(% of patients)
(% of patients)
The following adverse events were reported in A-HeFT in at least 1% but less than 2% of patients treated with BiDil, and also occurred in at least 0.5% more patients than in placebo-treated patients; all such events are included unless they are too non-specific to be meaningful or appear to reflect underlying disease.
Body as a Whole: Allergic reaction, malaise.
Central nervous system: Somnolence.
Musculoskeletal: Arthralgia, myalgia, tendon disorder.
Skin: Alopecia, angioedema, sweating.
In the V-HeFT I and II studies, a total of 587 patients with heart failure were treated with the combination of isosorbide dinitrate and hydralazine hydrochloride. The type, pattern, frequency and severity of adverse experiences reported in these studies were similar to those reported in A-HeFT, and no unusual adverse experiences were reported.
The following additional adverse events have been reported with hydralazine hydrochloride or isosorbide dinitrate but not necessarily with BiDil:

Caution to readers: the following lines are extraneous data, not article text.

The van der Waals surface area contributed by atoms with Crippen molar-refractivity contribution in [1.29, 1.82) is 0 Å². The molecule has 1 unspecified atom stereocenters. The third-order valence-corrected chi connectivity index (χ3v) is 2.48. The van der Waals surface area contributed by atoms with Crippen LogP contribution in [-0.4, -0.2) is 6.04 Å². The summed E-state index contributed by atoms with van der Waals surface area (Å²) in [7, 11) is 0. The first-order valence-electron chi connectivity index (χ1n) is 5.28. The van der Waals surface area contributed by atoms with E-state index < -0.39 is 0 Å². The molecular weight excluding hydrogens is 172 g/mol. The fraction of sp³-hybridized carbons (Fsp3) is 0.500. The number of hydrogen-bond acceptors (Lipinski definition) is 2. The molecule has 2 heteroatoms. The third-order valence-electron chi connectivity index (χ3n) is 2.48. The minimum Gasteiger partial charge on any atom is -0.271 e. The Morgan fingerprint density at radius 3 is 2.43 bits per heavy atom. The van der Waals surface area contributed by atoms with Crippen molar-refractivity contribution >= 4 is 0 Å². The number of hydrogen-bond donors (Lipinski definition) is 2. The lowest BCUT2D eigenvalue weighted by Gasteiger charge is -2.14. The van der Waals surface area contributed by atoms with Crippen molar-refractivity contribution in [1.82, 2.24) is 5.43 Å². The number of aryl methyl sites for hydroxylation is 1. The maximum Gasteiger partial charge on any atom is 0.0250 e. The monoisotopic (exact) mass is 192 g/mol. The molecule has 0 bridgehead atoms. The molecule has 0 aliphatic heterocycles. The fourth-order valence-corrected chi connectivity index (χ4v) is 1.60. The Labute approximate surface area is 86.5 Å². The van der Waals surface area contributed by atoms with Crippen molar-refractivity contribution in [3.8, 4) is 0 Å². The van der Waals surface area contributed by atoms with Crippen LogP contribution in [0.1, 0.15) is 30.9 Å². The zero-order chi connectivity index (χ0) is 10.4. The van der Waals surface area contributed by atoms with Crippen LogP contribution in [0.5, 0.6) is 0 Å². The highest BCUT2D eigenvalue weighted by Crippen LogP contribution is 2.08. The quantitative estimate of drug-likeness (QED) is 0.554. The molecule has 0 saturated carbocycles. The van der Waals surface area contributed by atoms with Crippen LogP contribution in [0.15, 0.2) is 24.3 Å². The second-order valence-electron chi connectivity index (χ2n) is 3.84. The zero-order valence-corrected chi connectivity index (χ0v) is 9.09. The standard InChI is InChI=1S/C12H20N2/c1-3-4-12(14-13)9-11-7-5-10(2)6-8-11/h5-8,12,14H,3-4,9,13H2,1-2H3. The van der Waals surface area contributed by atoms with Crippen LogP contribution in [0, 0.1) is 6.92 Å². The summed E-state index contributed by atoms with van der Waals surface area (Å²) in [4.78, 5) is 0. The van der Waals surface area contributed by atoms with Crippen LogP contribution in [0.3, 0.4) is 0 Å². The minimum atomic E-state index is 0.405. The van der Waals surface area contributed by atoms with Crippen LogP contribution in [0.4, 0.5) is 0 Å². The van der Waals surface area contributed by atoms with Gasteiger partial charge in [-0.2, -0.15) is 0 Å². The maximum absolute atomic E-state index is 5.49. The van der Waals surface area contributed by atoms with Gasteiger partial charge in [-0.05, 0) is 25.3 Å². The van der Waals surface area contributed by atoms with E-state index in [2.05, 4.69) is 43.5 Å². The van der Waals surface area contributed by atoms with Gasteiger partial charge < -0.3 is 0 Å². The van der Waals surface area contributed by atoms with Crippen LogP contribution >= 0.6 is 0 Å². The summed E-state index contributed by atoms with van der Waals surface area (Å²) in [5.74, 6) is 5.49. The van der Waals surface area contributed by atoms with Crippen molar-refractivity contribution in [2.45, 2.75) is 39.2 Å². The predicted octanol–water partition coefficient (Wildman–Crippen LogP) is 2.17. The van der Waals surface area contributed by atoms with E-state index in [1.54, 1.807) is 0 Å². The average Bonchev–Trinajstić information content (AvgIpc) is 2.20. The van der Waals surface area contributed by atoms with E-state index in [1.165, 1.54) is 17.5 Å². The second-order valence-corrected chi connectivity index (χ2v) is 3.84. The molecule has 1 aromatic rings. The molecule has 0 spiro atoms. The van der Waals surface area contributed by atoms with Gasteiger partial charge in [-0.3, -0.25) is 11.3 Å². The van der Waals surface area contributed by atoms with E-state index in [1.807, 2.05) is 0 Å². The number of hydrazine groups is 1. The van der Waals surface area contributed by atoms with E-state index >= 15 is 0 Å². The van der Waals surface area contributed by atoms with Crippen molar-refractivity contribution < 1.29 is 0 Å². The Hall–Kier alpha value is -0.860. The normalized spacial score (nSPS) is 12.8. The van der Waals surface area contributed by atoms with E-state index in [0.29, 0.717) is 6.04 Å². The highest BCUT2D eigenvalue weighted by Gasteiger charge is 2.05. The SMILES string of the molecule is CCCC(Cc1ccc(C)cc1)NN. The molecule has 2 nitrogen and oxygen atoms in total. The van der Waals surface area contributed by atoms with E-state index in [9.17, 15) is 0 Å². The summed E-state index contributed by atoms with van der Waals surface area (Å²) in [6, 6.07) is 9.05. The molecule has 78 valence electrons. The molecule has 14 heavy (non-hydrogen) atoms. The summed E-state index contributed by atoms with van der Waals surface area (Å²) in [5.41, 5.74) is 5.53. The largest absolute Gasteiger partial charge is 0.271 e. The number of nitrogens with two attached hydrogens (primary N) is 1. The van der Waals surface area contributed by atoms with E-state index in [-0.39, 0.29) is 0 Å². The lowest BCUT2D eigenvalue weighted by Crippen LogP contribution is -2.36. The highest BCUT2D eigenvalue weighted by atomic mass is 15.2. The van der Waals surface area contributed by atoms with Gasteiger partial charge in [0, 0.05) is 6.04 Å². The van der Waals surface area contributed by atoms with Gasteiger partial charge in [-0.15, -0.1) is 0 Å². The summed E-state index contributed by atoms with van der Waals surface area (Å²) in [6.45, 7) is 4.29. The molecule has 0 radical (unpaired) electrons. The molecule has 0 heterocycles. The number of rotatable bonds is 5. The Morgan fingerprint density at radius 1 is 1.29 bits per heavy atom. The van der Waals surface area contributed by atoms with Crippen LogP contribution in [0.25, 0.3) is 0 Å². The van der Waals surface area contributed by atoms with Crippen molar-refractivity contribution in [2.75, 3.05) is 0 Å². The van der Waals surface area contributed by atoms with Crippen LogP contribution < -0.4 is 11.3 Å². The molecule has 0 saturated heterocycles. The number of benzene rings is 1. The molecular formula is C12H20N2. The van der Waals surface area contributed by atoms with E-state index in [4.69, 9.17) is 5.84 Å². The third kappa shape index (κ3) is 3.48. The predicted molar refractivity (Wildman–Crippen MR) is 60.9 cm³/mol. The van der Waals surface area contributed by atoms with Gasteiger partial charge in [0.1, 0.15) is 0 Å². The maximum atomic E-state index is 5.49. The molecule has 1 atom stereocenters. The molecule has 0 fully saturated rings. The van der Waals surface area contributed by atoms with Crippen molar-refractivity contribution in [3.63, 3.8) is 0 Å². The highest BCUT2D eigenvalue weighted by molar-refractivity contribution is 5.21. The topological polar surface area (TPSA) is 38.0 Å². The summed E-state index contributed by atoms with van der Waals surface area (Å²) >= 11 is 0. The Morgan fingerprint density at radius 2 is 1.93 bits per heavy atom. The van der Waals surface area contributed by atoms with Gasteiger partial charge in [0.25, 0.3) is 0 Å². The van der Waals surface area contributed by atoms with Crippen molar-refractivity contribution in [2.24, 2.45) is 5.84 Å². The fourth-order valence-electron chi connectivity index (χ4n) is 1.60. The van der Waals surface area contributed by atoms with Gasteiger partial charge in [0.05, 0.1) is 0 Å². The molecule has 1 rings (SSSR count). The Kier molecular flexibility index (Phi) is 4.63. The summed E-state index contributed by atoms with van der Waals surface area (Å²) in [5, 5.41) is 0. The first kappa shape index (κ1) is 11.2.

Digestive: paralytic ileus.
Cardiovascular: paradoxical pressor response, crescendo angina.
Neurologic: peripheral neuritis, numbness, tingling, muscle cramps, psychotic reactions, disorientation.
Genitourinary: difficulty in urination.
Hematologic: blood dyscrasias, agranulocytosis, purpura, splenomegaly.
Hypersensitive Reactions: eosinophilia, hepatitis.
Other: nasal congestion, flushing, lacrimation, conjunctivitis.
There are no documented cases of overdosage with BiDil. The signs and symptoms of overdosage with BiDil are expected to be those of excessive pharmacologic effect and those that may occur with overdosage of either isosorbide dinitrate or hydralazine hydrochloride administered alone.
The signs and symptoms of overdosage with BiDil are expected to be those of excessive pharmacologic effect, i.e., vasodilatation, reduced cardiac output and hypotension, and signs and symptoms include headache, confusion, tachycardia and generalized skin flushing. Complications can include myocardial ischemia and subsequent myocardial infarction, cardiac arrhythmia, and profound shock. Syncope, coma and death may ensue without appropriate treatment.
There is no specific antidote.
Support of the cardiovascular system is of primary importance. Shock should be treated with plasma expanders, vasopressors, and positive inotropic agents. The gastric contents should be evacuated, taking adequate precautions to prevent aspiration. These manipulations have to be carried out after cardiovascular status has been stabilized, since they might precipitate cardiac arrhythmias or increase the depth of shock.